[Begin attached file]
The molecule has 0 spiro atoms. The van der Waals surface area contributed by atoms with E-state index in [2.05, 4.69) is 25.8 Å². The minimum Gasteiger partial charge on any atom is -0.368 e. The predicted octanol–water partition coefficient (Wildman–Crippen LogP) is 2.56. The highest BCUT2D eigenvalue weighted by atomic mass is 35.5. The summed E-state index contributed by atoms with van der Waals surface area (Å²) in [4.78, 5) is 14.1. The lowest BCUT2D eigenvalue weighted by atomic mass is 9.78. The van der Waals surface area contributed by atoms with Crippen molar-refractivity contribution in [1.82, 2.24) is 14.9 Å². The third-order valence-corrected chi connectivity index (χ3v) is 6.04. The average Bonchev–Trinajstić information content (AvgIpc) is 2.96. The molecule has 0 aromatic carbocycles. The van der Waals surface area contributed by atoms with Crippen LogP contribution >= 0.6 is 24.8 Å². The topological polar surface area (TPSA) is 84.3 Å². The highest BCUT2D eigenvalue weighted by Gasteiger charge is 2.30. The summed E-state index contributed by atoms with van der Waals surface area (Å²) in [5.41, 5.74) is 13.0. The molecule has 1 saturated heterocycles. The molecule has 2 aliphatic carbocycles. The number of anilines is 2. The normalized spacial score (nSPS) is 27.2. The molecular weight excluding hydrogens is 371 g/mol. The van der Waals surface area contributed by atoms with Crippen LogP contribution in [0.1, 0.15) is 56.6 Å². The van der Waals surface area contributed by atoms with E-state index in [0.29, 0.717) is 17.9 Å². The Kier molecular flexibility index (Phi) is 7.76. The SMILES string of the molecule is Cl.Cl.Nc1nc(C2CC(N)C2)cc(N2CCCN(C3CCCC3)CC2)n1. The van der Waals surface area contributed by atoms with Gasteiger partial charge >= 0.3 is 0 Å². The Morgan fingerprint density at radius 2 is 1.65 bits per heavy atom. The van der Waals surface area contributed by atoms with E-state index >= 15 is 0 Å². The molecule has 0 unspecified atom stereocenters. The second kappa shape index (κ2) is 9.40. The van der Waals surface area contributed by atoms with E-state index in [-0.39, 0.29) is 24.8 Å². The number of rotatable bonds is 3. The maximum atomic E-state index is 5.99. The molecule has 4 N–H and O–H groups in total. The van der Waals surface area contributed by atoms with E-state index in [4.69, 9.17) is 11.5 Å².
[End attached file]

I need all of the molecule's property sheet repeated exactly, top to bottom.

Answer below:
The molecule has 0 spiro atoms. The van der Waals surface area contributed by atoms with E-state index in [2.05, 4.69) is 25.8 Å². The minimum Gasteiger partial charge on any atom is -0.368 e. The predicted octanol–water partition coefficient (Wildman–Crippen LogP) is 2.56. The highest BCUT2D eigenvalue weighted by atomic mass is 35.5. The summed E-state index contributed by atoms with van der Waals surface area (Å²) in [4.78, 5) is 14.1. The lowest BCUT2D eigenvalue weighted by atomic mass is 9.78. The van der Waals surface area contributed by atoms with Crippen molar-refractivity contribution in [1.82, 2.24) is 14.9 Å². The third-order valence-corrected chi connectivity index (χ3v) is 6.04. The average Bonchev–Trinajstić information content (AvgIpc) is 2.96. The molecule has 0 aromatic carbocycles. The van der Waals surface area contributed by atoms with Crippen LogP contribution >= 0.6 is 24.8 Å². The topological polar surface area (TPSA) is 84.3 Å². The highest BCUT2D eigenvalue weighted by Gasteiger charge is 2.30. The summed E-state index contributed by atoms with van der Waals surface area (Å²) in [5.41, 5.74) is 13.0. The molecule has 1 saturated heterocycles. The molecule has 2 aliphatic carbocycles. The number of anilines is 2. The normalized spacial score (nSPS) is 27.2. The molecular weight excluding hydrogens is 371 g/mol. The van der Waals surface area contributed by atoms with Crippen LogP contribution in [0.1, 0.15) is 56.6 Å². The van der Waals surface area contributed by atoms with E-state index in [0.29, 0.717) is 17.9 Å². The Kier molecular flexibility index (Phi) is 7.76. The SMILES string of the molecule is Cl.Cl.Nc1nc(C2CC(N)C2)cc(N2CCCN(C3CCCC3)CC2)n1. The van der Waals surface area contributed by atoms with Gasteiger partial charge >= 0.3 is 0 Å². The Morgan fingerprint density at radius 2 is 1.65 bits per heavy atom. The van der Waals surface area contributed by atoms with E-state index >= 15 is 0 Å². The molecule has 0 unspecified atom stereocenters. The second kappa shape index (κ2) is 9.40. The van der Waals surface area contributed by atoms with E-state index in [-0.39, 0.29) is 24.8 Å². The number of rotatable bonds is 3. The maximum atomic E-state index is 5.99. The molecule has 4 N–H and O–H groups in total. The van der Waals surface area contributed by atoms with E-state index in [4.69, 9.17) is 11.5 Å².